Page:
A few months ago while watching a James Bond movie I crankily grumbled to my girlfriend that this stuff was an insult to people’s intelligence. Every 007 film had the same tiresome plot - a sinister villain of immense wealth and power planned to unleash an unspeakable disaster on the civilized world and bring it to its knees. Yet nothing even remotely close to this had ever happened in real life, or would ever happen. Fiendish cleverly villains like Dr. No and Goldfinger who have a grudge against the world and continually plot to destroy western civilization simply do not exist.


Well so I thought until the World Trade Centre was obliterated. For the most fantastical aspect of this incredible disaster was the man suspected of being its mastermind, Osama bin Laden. Here was a reported multi-millionaire - the 17th of 50 sons of a billionaire no less - who had turned his back on wealth and comfort to become a guerilla fighter in the world’s most rugged country. Who had worked with the CIA in Afghanistan against Russian invaders and then become a bitter enemy of America when its troops occupied his homeland of Saudi Arabia. Who ran a terrorist network in 60 countries so sophisticated that no one knew who belonged to it or exactly where its headquarters were. And who to top it all was a striking six foot three figure with dark penetrating eyes and a languorous feline grace. (“He may be cruel”, I heard one woman say “but he’s a good looking man! I wonder what he’s like in bed?”) Surely not even Ian Fleming in his most drunken stupor could ever have envisioned such a character without immediately rejecting him as utter implausible. Who would ever believe that such a figure could exist? But here he was in living colour giving videotaped shooting demonstrations and poetry readings.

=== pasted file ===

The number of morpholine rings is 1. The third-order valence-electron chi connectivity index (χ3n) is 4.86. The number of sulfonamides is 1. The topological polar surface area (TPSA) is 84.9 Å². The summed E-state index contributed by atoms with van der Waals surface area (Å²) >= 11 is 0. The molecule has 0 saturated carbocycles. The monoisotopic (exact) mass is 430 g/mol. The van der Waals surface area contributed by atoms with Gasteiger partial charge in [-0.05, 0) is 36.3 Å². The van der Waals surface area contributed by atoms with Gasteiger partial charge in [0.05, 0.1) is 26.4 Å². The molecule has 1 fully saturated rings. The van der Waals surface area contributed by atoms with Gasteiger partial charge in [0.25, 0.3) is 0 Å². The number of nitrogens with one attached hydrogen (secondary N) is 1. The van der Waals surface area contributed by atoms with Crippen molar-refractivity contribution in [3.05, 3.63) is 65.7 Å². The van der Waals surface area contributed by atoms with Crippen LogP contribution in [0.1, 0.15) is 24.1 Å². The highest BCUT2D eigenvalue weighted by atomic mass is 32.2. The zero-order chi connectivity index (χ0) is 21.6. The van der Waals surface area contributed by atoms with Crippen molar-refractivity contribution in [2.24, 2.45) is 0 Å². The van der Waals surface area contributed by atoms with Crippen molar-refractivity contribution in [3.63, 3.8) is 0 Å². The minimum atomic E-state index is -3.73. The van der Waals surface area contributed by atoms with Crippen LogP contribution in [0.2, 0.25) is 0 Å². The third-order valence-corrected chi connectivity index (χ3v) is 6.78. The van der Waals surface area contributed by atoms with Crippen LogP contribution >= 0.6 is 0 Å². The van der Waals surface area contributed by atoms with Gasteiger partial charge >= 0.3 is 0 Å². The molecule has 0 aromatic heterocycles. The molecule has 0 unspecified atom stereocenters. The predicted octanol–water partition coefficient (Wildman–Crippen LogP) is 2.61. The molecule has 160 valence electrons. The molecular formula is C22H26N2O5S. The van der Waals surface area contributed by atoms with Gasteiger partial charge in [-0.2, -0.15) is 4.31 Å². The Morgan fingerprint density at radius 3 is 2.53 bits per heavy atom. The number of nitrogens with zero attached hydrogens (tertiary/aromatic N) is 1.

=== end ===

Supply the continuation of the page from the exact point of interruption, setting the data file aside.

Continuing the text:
Now bin Laden is a ruthless man responsible for thousands of innocent deaths and a threat to everyone who believes in freedom and democracy. We would all be better off if he was behind bars or even dead. Yet moral considerations aside, it is impossible not to admire in some ways a man who rejected luxury to pursue in hardship what he considers a higher cause, and is moreover a brilliant strategist of proven bravery. “Courage is a quality so necessary for maintaining virtue” said Samuel Johnson “that it is always respected, even when it is associated with vice”.


Indeed some view bin Laden as a sort of hero, a modern day real life Robin Hood fighting against an unjust oppressor. I do not share this view. But one friend who does puts it this way. “Was what he did any worse than what the Americans did at Hiroshima? Sure many innocent people died in the World Trade Centre. But a lot more women and children were killed by the atom bomb, and 6,000 dead is much less than 80,000. Yes America was at war with Japan. But isn’t bin Laden fighting against a country which is occupying his homeland by force? Didn’t American cruise missiles kill harmless bystanders in Afghanistan? People talk about the Taliban being a fundamentalist dictatorship which deny all rights to women. But Saudi Arabia is no different except that it has a lot more money. How can America say it is protecting democracy when its own troops guard such a corrupt regime? I guess it would be too risky to have a true democracy in a place it depends on for oil! Defender of freedom my foot! The US only defends is its own economic interests!”.